One of the largest kelp forests on Earth is dying because of climate change. Australia’s Great Southern Reef has lost 100 kilometers of coastline to a series of extreme heatwaves from 2011 to 2013, according to research published this week in Science—and the problem is getting worse.
It’s getting pretty hard to keep track of all the heat records we’ve been breaking recently, isn’t it? Don’t worry, we’re here to help.
Wasn’t it just yesterday that we learned January was the hottest month in recorded history? Not anymore. The official numbers aren’t in for February yet, but meteorologists are already calling it: Last month destroyed January’s global temperature record, adding another 0.2 to 0.3 degrees Celsius to the planetary…
At tonight’s Democratic town hall, Bernie Sanders and Hillary Clinton got to let off a little steam after a long day of subtweeting each other incessantly. And for Bernie Sanders, that meant laying into one of his favorite targets—Donald Trump.
For the first time since records began, two tropical storms—one in the Atlantic and one in the Pacific—have appeared at the same time in January. Named Alex and Pali, these storms are being fueled by unusually warm surface waters.
At the Art Basel spectacle in Miami last week, heavy rains swamped the parties, forcing fairgoers to prance through the streets in soggy stilettos. It wasn’t a freak occurrence. It was a peek at the future.
As global temperatures rise, many animal species are edging toward the poles and even climbing mountains to stay within their preferred temperature ranges. The result is a slow but noticeable shift in the world’s ecosystems, both on land and at sea.
Let’s face it, if we’re going to save the planet from ourselves, we’re going to have to develop cleaner technologies. Here’s what the future has in store once we make the transition to a high-tech, low-carbon world.
Seventy percent of Earth’s surface is ocean, and without it, the other 30 percent would barely be inhabitable. The ocean absorbs and distributes heat around the globe, and it acts as a planet-sized CO2 scrubber, saving us all from a runaway greenhouse effect like the one that turned Venus into a hell-world. But the…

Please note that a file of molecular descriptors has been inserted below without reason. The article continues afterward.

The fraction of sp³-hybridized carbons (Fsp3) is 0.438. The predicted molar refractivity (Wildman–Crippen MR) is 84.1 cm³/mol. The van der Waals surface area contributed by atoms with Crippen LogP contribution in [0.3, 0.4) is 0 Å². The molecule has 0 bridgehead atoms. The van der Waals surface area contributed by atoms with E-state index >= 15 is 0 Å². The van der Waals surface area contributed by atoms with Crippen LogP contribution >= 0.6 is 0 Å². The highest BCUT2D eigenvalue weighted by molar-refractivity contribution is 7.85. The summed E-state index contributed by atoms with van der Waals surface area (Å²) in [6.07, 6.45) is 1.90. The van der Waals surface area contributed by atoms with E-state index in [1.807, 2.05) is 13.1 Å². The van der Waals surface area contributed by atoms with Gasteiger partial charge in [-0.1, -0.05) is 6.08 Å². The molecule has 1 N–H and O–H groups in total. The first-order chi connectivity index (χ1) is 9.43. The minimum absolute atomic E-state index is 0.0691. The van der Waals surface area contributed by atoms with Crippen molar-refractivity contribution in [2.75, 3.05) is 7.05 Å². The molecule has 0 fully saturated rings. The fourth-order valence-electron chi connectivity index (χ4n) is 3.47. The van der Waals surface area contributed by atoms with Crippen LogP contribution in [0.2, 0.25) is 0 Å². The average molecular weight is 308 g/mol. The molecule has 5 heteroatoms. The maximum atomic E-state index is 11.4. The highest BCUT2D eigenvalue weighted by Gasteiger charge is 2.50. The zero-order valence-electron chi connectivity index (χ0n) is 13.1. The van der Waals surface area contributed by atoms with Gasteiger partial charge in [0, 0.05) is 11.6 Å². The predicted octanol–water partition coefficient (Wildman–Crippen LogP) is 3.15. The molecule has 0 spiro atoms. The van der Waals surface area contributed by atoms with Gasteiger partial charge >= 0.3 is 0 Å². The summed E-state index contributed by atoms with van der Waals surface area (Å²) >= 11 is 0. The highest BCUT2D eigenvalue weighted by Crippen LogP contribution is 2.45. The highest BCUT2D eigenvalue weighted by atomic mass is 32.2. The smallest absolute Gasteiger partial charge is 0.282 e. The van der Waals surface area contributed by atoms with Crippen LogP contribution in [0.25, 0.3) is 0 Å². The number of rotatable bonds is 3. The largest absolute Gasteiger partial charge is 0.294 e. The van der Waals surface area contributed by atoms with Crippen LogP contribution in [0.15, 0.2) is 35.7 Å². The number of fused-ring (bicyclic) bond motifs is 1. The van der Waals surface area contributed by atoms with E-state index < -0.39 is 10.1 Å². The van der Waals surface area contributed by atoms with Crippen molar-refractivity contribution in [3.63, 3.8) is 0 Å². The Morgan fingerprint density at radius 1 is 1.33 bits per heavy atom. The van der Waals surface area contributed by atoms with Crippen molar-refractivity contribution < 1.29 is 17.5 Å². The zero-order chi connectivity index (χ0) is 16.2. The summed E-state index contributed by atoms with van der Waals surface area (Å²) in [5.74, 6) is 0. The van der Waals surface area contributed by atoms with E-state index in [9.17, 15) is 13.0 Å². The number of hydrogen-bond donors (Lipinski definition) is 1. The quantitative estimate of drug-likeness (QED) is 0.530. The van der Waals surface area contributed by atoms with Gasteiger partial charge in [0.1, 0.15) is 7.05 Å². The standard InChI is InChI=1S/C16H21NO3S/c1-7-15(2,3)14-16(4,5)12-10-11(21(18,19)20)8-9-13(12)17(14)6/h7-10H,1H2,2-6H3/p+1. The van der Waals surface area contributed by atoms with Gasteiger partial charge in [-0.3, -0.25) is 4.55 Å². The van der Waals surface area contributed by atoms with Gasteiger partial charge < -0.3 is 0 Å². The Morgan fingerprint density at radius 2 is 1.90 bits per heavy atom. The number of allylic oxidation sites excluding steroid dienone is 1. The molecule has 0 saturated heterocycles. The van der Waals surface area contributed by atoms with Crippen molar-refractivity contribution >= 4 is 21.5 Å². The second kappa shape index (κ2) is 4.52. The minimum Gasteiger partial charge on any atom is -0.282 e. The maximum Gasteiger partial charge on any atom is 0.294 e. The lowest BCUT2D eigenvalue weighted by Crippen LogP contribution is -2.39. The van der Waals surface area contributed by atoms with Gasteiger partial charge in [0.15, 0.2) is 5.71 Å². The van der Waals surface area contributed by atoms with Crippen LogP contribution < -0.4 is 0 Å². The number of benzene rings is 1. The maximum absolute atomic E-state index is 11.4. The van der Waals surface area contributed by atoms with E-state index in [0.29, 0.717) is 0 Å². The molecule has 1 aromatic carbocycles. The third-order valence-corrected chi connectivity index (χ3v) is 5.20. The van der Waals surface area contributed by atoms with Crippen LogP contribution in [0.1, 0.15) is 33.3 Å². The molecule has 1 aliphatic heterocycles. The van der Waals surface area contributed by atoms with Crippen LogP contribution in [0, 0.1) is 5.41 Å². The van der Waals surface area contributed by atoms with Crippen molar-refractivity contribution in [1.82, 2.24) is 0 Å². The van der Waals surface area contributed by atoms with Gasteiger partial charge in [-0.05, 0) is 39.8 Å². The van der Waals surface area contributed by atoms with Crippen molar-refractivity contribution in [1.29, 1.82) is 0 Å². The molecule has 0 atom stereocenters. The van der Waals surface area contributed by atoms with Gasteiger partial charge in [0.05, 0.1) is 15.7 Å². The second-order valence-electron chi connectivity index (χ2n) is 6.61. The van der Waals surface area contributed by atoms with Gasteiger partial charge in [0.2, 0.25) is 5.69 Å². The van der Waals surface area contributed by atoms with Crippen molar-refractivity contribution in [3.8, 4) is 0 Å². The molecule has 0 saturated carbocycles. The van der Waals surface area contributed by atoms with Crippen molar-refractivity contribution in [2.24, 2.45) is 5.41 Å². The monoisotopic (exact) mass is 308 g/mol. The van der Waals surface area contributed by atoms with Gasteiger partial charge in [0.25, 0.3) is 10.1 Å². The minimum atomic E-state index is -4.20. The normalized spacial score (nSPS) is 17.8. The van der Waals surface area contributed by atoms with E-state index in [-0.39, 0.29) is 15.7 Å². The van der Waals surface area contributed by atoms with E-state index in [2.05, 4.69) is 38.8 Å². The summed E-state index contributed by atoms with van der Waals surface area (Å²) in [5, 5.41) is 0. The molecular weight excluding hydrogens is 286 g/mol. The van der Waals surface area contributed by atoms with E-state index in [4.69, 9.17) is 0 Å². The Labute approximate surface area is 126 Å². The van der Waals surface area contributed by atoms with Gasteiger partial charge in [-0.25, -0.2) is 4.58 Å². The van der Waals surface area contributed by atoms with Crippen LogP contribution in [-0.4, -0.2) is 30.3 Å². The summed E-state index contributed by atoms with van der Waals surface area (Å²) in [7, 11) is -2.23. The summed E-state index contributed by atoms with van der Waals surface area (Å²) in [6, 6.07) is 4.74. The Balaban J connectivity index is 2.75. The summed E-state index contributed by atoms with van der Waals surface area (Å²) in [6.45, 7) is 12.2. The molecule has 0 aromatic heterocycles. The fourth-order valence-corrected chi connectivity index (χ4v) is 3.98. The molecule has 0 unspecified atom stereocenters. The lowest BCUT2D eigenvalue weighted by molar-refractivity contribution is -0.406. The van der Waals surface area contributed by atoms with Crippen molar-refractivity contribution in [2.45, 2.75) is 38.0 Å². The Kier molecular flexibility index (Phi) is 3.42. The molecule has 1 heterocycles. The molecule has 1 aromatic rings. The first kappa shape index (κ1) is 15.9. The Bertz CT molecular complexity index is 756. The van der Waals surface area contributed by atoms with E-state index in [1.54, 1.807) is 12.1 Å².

Lyell Glacier was Yosemite’s National Park’s largest glacier. In 1883, park officials took a photograph of the ice giant. This year, NASA’s climate team recreated that photo with the glacier in its current state. The comparison is stunning.
The onset of World War I and the current climate change crisis have a lot more in common than you might think. Here’s why the two historical events are eerily similar—and why it’s so damn hard for us to prevent a self-inflicted disaster that everyone knows is coming.
The British Government has announced that it plans to shut down all of its coal-powered fire stations by 2025, with restrictions put on their use as early as 2023.
Rising sea levels caused by unchecked carbon emissions are threatening coastal regions around the world. A new series of paired images projects two very different future scenarios—one in which we manage to hit our carbon pollution targets, the other showing the dire consequences of staying on our current course.
A report published by the National Wildlife Federation finds that the majority of Americans can expect to suffer mental health problems as a result of global warming and warns that our mental health system is not equipped to handle it.
Computer models suggest that the melting West Antarctic Ice Sheet (WAIS) is melting at a rapidly accelerating rate. A new computer simulation shows that at current melting rates, the ice sheet will hit a critical point in about 60 years, and could result in a sea level rise of as much as 10 feet over the next several…
Global warming is melting the world. Here are photos collected from the USGS that shows how Glacier National Parks—once home to 150 glaciers in Montana and now down to only 25—has changed over the years. Ice basically disappears in these before and after photos. In fact, you can see serious change from just two years…
Scientists have detected a disproportionate number of methane bubble plumes off the Washington and Oregon coast. The warming Pacific ocean may be triggering the release of this powerful greenhouse gas, which has remained frozen beneath the seafloor for thousands of years.